Spinning a new twist to a heritage yarn

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    Villagers, designers and textile scientists are putting a twist to a heritage yarn.

    They want to upscale a heritage industry, the hablon weave of Miagao, Iloilo.

    They want to interest the youth to reverse the dwindling number of handloom weavers and perhaps the textile industry’s downward spiral as well.

    In the process, they hope to revive cotton farming, traditionally grown in Iloilo and Negros, the farms now reduced to just 10 hectares in all of Western Visayas, long ago giving way to sugarcane plantations.

    The cotton will be blended not with synthetic polyester but with natural fibers, adding value to abaca, traditionally grown in Panay Island as well. Or blended with banana fibers and pineapple leaves that were once discarded as waste.

    At the Iloilo Science and Technology University (ISAT-U) campus in Miagao, the Philippine Textile Research Institute (PTRI) has opened the P40-million Regional Innovation Center for Yarns and Textiles (RICYT).

    The facility will produce just 50 kilograms of blended yarns a day; one hablon shawl requires less than 100 grams of yarn, so that’s enough to produce 500 pieces of shawls. At P350 a shawl, local price, that’s worth P175,000 – an attractive start.

    Hablon, from the word “habol” or Hiligaynon “to weave”, is a handwoven fabric identified with Miagao, famous for its Baroque Romanesque church architecture, a UNESCO World Heritage site 40 kilometers south of Iloilo City.

    The RICYT is meant to convert and improve a range of natural fibers into textile products and to conduct research and development to improve textile materials for apparel.

    “It will provide materials for handloom weavers. Making these innovative yarns available is a key step in communicating the technical and economic feasibility of yarns in microscale yarn manufacture,” said Celia Elumba, PTRI director.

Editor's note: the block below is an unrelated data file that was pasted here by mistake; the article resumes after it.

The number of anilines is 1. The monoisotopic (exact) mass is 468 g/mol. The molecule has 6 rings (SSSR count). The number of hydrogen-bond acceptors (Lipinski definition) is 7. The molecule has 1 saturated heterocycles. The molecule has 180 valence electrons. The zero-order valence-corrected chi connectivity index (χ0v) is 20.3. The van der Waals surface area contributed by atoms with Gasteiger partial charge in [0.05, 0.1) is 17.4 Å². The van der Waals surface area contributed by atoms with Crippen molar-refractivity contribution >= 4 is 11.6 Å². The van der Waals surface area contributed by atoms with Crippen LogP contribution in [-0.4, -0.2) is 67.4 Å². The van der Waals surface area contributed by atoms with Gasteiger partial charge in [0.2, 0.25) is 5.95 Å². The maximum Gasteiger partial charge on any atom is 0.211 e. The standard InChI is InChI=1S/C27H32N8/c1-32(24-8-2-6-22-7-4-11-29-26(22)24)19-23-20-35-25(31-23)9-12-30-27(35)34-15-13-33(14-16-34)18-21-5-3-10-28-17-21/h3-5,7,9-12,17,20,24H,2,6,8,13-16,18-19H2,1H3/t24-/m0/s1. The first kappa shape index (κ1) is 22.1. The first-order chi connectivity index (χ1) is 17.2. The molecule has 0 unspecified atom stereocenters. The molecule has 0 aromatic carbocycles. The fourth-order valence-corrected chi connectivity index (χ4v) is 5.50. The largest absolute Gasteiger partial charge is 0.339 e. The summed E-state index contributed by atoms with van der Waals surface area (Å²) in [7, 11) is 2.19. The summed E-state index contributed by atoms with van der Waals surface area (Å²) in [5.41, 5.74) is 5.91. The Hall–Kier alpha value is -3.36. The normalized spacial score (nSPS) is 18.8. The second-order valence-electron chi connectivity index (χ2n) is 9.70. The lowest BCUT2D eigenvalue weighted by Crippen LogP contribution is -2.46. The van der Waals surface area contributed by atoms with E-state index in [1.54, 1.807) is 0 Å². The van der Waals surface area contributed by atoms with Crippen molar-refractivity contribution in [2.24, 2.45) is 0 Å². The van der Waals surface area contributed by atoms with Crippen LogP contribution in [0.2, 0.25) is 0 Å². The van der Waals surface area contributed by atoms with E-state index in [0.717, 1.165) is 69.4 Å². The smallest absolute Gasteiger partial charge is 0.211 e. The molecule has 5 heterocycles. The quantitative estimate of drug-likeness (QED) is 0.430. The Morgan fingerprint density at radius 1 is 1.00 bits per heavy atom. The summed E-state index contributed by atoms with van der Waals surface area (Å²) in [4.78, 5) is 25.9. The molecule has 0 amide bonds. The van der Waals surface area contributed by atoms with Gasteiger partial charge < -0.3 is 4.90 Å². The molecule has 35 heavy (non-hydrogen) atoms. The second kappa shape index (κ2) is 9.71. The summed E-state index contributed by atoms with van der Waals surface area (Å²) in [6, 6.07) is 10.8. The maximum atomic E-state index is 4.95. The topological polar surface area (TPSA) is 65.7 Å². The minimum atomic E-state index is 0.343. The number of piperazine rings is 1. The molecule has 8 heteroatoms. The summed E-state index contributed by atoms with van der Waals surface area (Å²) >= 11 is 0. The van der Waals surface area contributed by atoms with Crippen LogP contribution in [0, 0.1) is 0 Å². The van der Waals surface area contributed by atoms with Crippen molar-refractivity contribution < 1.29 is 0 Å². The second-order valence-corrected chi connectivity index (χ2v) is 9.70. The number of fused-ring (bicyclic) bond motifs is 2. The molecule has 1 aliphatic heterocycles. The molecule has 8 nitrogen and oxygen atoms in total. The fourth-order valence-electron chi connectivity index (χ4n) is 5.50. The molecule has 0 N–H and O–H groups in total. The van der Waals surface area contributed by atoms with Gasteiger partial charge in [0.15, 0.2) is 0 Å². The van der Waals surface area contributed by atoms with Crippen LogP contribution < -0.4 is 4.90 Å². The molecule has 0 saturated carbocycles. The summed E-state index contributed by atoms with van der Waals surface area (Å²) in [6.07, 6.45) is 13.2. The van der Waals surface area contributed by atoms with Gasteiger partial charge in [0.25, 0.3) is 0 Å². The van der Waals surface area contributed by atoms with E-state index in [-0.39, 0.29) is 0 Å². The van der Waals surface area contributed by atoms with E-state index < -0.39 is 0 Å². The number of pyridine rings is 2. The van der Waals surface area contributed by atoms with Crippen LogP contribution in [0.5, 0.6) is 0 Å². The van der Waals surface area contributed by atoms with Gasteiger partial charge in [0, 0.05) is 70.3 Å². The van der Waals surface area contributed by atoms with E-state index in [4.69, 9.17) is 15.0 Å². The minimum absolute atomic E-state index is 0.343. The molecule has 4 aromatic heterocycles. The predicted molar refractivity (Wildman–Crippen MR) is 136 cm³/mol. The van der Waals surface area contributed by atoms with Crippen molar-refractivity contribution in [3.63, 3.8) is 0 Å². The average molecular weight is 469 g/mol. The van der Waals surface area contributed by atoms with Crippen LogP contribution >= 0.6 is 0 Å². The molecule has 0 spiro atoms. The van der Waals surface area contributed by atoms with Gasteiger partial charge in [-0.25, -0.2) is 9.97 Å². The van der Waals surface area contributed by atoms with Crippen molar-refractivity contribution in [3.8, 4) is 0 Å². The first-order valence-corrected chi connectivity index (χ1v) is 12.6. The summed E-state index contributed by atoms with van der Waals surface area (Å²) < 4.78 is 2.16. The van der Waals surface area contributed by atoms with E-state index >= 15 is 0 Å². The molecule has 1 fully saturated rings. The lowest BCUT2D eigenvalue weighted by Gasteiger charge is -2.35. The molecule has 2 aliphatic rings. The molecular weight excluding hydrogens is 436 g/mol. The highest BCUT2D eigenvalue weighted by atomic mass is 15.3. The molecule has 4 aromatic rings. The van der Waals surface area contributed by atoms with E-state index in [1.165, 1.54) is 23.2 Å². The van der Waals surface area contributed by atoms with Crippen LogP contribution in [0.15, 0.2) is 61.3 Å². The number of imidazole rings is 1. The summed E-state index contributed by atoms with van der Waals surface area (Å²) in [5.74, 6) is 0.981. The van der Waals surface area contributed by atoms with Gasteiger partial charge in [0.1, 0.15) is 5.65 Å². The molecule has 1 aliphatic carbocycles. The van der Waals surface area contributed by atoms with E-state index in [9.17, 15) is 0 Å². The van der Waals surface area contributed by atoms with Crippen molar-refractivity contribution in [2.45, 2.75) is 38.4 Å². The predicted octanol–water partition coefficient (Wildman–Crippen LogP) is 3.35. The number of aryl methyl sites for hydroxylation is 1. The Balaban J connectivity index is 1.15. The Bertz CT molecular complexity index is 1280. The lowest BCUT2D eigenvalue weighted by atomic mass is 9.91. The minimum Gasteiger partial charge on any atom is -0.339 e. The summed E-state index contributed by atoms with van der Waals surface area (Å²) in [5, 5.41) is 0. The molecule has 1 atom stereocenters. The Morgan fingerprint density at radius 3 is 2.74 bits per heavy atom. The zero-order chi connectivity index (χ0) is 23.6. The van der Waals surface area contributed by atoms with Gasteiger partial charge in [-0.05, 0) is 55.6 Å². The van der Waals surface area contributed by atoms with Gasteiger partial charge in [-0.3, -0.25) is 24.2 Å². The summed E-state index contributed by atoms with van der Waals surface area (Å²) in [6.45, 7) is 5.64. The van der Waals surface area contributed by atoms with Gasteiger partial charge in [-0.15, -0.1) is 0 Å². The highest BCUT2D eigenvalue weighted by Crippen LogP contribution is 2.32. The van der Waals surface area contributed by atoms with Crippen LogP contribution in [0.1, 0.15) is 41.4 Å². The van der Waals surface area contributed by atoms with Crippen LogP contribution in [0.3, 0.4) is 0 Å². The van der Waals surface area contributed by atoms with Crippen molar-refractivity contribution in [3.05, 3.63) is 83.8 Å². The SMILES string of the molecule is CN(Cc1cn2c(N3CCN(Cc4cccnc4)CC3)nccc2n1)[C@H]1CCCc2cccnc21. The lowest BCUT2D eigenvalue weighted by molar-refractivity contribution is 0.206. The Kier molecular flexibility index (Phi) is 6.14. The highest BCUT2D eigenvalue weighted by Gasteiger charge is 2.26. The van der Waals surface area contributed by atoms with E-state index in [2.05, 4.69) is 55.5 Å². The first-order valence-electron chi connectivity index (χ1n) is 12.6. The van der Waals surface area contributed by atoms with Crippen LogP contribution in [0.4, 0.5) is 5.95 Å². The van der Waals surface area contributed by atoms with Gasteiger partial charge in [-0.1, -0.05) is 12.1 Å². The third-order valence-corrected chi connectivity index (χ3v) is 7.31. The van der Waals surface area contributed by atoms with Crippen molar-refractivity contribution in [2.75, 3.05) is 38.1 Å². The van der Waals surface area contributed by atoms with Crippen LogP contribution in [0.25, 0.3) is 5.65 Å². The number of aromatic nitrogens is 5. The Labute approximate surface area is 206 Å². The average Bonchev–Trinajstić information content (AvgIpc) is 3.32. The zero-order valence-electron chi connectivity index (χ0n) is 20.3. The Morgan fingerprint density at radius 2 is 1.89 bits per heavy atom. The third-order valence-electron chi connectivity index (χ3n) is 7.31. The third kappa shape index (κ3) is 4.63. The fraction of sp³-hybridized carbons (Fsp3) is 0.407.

The textile industry is “very small”, textile manufacturers a “handful”, so the facility caters to the micro-level at the moment, Elumba said.

    It is a growing trend that runs counter to the large volume required to operate a 10,000-spindle facility which could cost up to P700 million for equipment alone, she said.

    “The small volume coupled with the use of specialized materials will make the RICYT uniquely responsive to the needs of the local textile industry. It enables the creative economy where the ideas of fashion designers, social entrepreneurs and small-scale garment manufacturers are converted to tangible, innovative yarns and textiles,” she said.

    “Handloom weaving is a major player in handicrafts,” Elumba said. “The Miagao facility hopes to create the most value transformation of local raw materials using local skills and talents in the very communities following the adage of using what we produce and producing what we use.”

    “The facility, which is the biggest and the first in the country in terms of yarn production outside of PTRI, will benefit the university and Miagao,” said Dr. Raul Muyong, ISAT-U president. “It will be an opportunity for the university to open new programs on textile technology and strengthen its research culture and produce more technologies.”

    “It will strengthen and develop the handloom weaving as the town’s cultural and historical heritage,” said Miagao Mayor Macario Napulan.

    There were 47 weavers in Miagao when Napulan started his term in 2013. By requiring all elementary, high school and ISAT-U students to wear hablon uniforms, the industry suddenly found a big market, he said.

    Now there are 259 weavers in seven weaving centers. Still, that’s a far cry from the 4,000 weavers in the 1800s before the community turned to sugarcane farming that replaced the central economy of Western Visayas.

    There are signs of revival. Cotton farming has since grown to 49 hectares from the 20 hectares when Napulan assumed office.